Here we are in sunny California, home of the cutest girls in the world, if the Beach Boys are to be believed (I gather there’s also a more recent chart-topper that expresses a similar view). Okay, so by “we,” I mean the attendees at the 3rd (annual?) Sportvision PITCHf/x summit, held at the Westin San Francisco in—you guessed it—San Francisco. I, on the other hand, am watching from the other end of the continent, via a webcast that dubiously claims to be “hi-res,” despite being blurry enough to make deciphering text an adventure (I guess “hi-res” is relative, in the sense that there are even lower resolutions at which it could’ve been streamed). And sure, maybe the Beach Boys weren’t thinking of this particular gathering when they extolled the virtues of California’s beach bunnies. But never mind that—it’s a beautiful Saturday afternoon here in New York, and how better to spend it than to watch a video of some fellow nerds talk about baseball in a dark room some 3,000 miles away? Well, to describe the experience at the same time, of course. Let’s get this quasi-liveblog started.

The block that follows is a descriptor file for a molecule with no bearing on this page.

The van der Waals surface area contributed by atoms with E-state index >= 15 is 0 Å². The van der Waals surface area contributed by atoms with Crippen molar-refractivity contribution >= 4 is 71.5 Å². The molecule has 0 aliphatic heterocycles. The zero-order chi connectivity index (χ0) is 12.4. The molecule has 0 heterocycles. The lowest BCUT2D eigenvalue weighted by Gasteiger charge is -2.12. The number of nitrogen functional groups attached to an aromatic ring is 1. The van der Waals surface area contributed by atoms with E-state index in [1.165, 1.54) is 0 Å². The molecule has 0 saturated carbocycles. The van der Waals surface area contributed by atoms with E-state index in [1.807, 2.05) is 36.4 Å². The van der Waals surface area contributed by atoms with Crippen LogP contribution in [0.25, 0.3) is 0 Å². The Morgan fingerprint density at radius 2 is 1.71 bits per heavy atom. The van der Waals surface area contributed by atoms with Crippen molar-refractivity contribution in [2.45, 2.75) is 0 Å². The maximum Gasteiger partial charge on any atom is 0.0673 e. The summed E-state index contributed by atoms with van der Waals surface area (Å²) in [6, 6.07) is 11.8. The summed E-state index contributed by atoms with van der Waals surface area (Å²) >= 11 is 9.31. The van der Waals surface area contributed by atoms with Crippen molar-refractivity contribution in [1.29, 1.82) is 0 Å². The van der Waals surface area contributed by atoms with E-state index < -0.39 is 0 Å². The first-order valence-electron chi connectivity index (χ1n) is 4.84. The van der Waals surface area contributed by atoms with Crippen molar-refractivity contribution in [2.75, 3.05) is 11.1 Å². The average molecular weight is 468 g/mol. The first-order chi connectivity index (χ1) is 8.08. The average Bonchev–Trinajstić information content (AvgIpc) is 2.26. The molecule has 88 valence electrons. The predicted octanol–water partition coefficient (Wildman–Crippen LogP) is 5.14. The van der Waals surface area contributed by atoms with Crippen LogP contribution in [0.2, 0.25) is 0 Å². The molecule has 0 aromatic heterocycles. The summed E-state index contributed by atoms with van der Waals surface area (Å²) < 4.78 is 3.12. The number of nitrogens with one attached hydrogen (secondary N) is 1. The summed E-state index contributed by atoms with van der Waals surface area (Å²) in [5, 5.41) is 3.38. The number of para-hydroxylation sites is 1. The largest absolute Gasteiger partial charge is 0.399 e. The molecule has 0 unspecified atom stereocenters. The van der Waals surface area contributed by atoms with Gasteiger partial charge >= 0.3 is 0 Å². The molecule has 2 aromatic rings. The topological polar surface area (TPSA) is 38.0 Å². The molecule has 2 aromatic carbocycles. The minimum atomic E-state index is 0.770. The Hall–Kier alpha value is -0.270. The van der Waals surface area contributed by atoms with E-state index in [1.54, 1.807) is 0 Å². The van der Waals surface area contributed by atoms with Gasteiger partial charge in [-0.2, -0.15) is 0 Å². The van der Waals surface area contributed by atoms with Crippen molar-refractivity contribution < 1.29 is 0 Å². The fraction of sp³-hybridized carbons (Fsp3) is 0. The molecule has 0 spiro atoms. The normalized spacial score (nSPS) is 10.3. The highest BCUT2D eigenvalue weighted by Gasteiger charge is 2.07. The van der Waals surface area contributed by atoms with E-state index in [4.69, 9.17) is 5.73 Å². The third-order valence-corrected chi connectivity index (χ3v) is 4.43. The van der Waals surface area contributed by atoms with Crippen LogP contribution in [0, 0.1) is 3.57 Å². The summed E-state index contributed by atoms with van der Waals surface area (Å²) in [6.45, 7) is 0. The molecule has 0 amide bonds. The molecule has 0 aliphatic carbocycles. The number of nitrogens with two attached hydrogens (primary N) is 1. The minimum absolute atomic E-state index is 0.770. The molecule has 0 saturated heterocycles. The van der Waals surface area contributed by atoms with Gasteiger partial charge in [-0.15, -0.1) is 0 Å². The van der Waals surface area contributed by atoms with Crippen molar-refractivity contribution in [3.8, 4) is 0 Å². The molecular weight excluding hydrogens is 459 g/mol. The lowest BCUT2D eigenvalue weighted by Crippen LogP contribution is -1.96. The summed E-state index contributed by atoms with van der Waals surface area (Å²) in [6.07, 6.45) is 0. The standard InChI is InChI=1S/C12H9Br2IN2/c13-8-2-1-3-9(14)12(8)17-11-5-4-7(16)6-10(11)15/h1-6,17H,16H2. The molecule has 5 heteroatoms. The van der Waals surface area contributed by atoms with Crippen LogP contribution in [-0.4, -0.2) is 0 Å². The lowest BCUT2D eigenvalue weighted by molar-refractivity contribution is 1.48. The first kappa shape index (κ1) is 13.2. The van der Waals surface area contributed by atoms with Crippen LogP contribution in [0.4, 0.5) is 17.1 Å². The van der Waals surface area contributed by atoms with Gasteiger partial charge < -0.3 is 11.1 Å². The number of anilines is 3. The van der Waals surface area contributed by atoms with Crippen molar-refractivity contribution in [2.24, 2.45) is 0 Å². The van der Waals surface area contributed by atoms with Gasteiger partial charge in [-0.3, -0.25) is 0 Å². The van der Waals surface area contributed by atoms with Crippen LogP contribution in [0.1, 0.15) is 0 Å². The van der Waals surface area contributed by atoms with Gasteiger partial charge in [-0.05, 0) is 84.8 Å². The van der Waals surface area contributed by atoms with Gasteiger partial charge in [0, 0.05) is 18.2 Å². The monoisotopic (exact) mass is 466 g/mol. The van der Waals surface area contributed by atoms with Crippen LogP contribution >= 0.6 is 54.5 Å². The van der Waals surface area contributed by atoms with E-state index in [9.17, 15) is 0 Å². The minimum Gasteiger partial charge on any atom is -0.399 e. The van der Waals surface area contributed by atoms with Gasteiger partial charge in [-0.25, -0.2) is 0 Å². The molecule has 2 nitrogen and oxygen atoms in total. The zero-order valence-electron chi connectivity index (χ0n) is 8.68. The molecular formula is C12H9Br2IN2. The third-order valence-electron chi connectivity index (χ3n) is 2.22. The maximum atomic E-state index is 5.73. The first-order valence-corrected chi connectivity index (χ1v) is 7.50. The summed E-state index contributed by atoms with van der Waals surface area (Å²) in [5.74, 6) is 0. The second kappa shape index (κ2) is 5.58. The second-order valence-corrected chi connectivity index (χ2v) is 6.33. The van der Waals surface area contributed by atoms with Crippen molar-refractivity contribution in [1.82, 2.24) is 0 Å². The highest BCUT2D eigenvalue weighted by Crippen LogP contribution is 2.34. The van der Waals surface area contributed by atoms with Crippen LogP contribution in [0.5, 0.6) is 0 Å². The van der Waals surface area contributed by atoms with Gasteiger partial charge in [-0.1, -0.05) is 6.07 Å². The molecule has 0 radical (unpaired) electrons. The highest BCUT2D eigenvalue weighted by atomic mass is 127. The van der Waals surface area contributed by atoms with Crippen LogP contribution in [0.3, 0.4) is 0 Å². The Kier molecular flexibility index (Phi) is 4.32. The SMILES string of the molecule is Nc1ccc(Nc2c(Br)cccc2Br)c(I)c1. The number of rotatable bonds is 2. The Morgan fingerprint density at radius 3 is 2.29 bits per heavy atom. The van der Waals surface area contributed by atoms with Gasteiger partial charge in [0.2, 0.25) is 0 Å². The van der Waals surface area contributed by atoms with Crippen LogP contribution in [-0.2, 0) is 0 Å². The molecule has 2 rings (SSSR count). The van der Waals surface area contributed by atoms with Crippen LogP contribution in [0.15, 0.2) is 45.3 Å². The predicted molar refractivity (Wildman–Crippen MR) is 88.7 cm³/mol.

If you aren't one of the people holding one of the half-dozen quality options, you shouldn't be alone in your league.
A few weeks ago we looked at how strong the first-base position was in 2009. There were so many first basemen performing at a high level that it caused Ryan Howard's production to drop down to right at the average despite his performing about like you would expect him to in a normal season for him. Shortstop wishes it had problems like that, which is why we will take a look at the weakest position on the diamond today. Things are so bad at the shortstop position right now that catcher has a higher average EqA, even if it's just by a few points.